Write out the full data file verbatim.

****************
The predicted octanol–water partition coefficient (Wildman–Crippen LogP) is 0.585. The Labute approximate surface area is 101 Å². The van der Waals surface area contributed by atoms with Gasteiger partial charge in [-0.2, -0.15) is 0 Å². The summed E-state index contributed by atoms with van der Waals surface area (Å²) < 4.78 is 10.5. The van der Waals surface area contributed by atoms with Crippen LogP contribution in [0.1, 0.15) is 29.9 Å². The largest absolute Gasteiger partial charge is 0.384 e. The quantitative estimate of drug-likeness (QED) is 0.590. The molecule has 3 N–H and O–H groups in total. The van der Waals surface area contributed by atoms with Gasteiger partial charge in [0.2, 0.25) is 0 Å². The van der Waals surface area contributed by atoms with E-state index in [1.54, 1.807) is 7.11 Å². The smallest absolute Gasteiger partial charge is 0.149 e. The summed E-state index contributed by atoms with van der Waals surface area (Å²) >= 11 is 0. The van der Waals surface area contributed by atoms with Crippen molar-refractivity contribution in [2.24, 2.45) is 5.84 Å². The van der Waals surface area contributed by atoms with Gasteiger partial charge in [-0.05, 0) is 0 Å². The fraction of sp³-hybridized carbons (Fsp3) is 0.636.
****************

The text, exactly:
The predicted octanol–water partition coefficient (Wildman–Crippen LogP) is 0.585. The Labute approximate surface area is 101 Å². The van der Waals surface area contributed by atoms with Gasteiger partial charge in [-0.2, -0.15) is 0 Å². The summed E-state index contributed by atoms with van der Waals surface area (Å²) < 4.78 is 10.5. The van der Waals surface area contributed by atoms with Crippen LogP contribution in [0.1, 0.15) is 29.9 Å². The largest absolute Gasteiger partial charge is 0.384 e. The quantitative estimate of drug-likeness (QED) is 0.590. The molecule has 3 N–H and O–H groups in total. The van der Waals surface area contributed by atoms with Gasteiger partial charge in [0.2, 0.25) is 0 Å². The van der Waals surface area contributed by atoms with E-state index in [1.54, 1.807) is 7.11 Å². The smallest absolute Gasteiger partial charge is 0.149 e. The summed E-state index contributed by atoms with van der Waals surface area (Å²) >= 11 is 0. The van der Waals surface area contributed by atoms with Crippen molar-refractivity contribution in [2.24, 2.45) is 5.84 Å². The van der Waals surface area contributed by atoms with Gasteiger partial charge in [-0.05, 0) is 0 Å². The fraction of sp³-hybridized carbons (Fsp3) is 0.636.